Retail sales in the U.S. drastically declined last month amid the COVID-19 pandemic. Sales dropped a hefty 8.7 percent in March, marking the sharpest decline ever since the government began tracking the data in 1992, as CNBC reports.
It’s a glaring difference from February, which saw sales decline by a much lower rate of 0.4 percent according to the Commerce Department. As much of the world has been shuttled indoors to stave off the coronavirus, shopping has inevitably fallen to the back burner for many Americans as more than 90 percent observe “stay-at-home” or “shelter-in-place” guidelines.
Though online retailers such as Amazon have seen a surge, it isn’t enough to offset the steep drop in sales throughout the month. In fact, purchases for clothes and accessories have experienced the sharpest downturn, dropping by a severe 50.5 percent in March. Economists’ current estimation for the second quarter overall presents even more bleak figures, as they predict consumer spending to go down by as much as 41 percent for the period.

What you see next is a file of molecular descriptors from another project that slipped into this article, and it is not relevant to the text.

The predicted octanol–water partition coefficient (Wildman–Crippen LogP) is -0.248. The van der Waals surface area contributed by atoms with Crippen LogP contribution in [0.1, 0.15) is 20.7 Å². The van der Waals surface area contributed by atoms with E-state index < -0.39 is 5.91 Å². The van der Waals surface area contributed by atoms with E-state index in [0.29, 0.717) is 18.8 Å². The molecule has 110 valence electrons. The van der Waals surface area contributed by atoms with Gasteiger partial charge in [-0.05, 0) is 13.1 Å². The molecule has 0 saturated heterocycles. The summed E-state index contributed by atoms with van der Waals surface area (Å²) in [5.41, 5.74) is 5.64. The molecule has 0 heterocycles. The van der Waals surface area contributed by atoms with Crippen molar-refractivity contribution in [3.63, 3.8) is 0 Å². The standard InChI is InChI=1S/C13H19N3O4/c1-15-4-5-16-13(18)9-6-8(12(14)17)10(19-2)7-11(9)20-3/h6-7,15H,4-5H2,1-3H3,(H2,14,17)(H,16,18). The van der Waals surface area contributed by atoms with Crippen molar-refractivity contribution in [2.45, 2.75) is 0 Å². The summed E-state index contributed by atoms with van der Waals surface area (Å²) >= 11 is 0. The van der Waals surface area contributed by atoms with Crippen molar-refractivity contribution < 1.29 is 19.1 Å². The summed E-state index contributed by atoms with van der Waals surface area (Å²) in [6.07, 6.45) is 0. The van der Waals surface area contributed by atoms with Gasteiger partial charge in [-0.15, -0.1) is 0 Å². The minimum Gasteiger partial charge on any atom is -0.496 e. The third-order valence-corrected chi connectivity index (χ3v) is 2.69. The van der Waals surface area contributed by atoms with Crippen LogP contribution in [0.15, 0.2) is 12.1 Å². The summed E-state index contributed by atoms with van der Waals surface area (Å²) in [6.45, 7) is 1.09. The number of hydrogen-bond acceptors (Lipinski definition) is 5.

“In general consumer spending is going to look about as bad as it has ever been, although there will be some categories of resilience,” Tim Quinlan, senior economist at Wells Fargo Securities in Charlotte, North Carolina told CNBC. “The panic buying at grocery stores cannot offset the retrenchment in spending that we will see in other categories.”
Elsewhere in fashion, The RealReal recently announced several layoffs in the wake of COVID-19.